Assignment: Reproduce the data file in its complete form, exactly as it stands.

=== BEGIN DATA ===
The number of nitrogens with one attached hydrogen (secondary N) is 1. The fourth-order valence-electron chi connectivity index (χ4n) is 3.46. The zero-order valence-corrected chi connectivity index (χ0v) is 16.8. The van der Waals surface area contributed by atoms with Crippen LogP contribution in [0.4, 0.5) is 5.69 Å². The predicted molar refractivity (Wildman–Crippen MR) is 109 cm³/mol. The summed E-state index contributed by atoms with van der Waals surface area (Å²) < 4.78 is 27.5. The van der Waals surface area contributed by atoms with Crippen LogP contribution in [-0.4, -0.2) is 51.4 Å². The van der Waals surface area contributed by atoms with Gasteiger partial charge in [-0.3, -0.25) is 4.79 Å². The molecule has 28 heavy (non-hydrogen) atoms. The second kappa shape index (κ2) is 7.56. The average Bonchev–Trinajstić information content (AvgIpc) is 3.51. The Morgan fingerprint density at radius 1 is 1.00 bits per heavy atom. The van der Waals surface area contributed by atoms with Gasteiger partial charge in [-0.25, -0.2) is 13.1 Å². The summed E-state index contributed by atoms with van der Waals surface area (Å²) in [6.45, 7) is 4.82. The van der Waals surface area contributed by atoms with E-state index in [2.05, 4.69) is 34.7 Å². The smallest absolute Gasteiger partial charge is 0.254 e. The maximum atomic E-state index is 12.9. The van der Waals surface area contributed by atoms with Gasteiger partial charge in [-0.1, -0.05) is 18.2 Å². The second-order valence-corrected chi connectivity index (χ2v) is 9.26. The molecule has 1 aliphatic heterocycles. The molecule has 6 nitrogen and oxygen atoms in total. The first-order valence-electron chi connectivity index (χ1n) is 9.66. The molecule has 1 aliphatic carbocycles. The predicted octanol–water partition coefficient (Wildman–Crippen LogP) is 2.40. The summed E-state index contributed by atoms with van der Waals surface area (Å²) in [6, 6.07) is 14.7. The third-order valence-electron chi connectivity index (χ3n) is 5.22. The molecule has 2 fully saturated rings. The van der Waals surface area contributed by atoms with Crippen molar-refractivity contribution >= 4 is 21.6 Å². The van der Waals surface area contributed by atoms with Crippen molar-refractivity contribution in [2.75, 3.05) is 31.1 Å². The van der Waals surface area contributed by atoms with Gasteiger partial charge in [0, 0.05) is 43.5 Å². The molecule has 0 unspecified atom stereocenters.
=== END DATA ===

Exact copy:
The number of nitrogens with one attached hydrogen (secondary N) is 1. The fourth-order valence-electron chi connectivity index (χ4n) is 3.46. The zero-order valence-corrected chi connectivity index (χ0v) is 16.8. The van der Waals surface area contributed by atoms with Crippen LogP contribution in [0.4, 0.5) is 5.69 Å². The predicted molar refractivity (Wildman–Crippen MR) is 109 cm³/mol. The summed E-state index contributed by atoms with van der Waals surface area (Å²) < 4.78 is 27.5. The van der Waals surface area contributed by atoms with Crippen LogP contribution in [-0.4, -0.2) is 51.4 Å². The van der Waals surface area contributed by atoms with Gasteiger partial charge in [-0.3, -0.25) is 4.79 Å². The molecule has 28 heavy (non-hydrogen) atoms. The second kappa shape index (κ2) is 7.56. The average Bonchev–Trinajstić information content (AvgIpc) is 3.51. The Morgan fingerprint density at radius 1 is 1.00 bits per heavy atom. The van der Waals surface area contributed by atoms with Gasteiger partial charge in [-0.25, -0.2) is 13.1 Å². The summed E-state index contributed by atoms with van der Waals surface area (Å²) in [6.45, 7) is 4.82. The van der Waals surface area contributed by atoms with E-state index in [2.05, 4.69) is 34.7 Å². The smallest absolute Gasteiger partial charge is 0.254 e. The maximum atomic E-state index is 12.9. The van der Waals surface area contributed by atoms with Gasteiger partial charge in [-0.1, -0.05) is 18.2 Å². The second-order valence-corrected chi connectivity index (χ2v) is 9.26. The molecule has 1 aliphatic heterocycles. The molecule has 6 nitrogen and oxygen atoms in total. The first-order valence-electron chi connectivity index (χ1n) is 9.66. The molecule has 1 aliphatic carbocycles. The predicted octanol–water partition coefficient (Wildman–Crippen LogP) is 2.40. The summed E-state index contributed by atoms with van der Waals surface area (Å²) in [6, 6.07) is 14.7. The third-order valence-electron chi connectivity index (χ3n) is 5.22. The molecule has 2 fully saturated rings. The van der Waals surface area contributed by atoms with Crippen molar-refractivity contribution >= 4 is 21.6 Å². The van der Waals surface area contributed by atoms with Crippen molar-refractivity contribution in [2.75, 3.05) is 31.1 Å². The van der Waals surface area contributed by atoms with Gasteiger partial charge in [0, 0.05) is 43.5 Å². The molecule has 0 unspecified atom stereocenters.